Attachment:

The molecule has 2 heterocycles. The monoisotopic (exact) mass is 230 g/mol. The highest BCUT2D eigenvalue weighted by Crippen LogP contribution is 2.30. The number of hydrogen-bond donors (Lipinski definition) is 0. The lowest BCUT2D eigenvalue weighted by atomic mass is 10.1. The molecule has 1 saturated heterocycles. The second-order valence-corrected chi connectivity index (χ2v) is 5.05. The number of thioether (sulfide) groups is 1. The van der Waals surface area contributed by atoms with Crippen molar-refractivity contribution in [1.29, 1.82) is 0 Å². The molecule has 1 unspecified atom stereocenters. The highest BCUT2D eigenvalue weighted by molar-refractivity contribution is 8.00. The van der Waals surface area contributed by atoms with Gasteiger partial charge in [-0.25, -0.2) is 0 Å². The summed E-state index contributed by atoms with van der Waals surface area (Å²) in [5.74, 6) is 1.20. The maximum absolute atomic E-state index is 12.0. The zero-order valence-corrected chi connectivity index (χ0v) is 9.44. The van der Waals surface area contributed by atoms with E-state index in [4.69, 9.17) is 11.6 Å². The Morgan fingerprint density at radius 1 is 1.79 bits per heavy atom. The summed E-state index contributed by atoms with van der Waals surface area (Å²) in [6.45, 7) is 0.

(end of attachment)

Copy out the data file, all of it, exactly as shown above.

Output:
The molecule has 2 heterocycles. The monoisotopic (exact) mass is 230 g/mol. The highest BCUT2D eigenvalue weighted by Crippen LogP contribution is 2.30. The number of hydrogen-bond donors (Lipinski definition) is 0. The lowest BCUT2D eigenvalue weighted by atomic mass is 10.1. The molecule has 1 saturated heterocycles. The second-order valence-corrected chi connectivity index (χ2v) is 5.05. The number of thioether (sulfide) groups is 1. The van der Waals surface area contributed by atoms with Crippen molar-refractivity contribution in [1.29, 1.82) is 0 Å². The molecule has 1 unspecified atom stereocenters. The highest BCUT2D eigenvalue weighted by molar-refractivity contribution is 8.00. The van der Waals surface area contributed by atoms with Gasteiger partial charge in [-0.25, -0.2) is 0 Å². The summed E-state index contributed by atoms with van der Waals surface area (Å²) in [5.74, 6) is 1.20. The maximum absolute atomic E-state index is 12.0. The zero-order valence-corrected chi connectivity index (χ0v) is 9.44. The van der Waals surface area contributed by atoms with E-state index in [4.69, 9.17) is 11.6 Å². The Morgan fingerprint density at radius 1 is 1.79 bits per heavy atom. The summed E-state index contributed by atoms with van der Waals surface area (Å²) in [6.45, 7) is 0.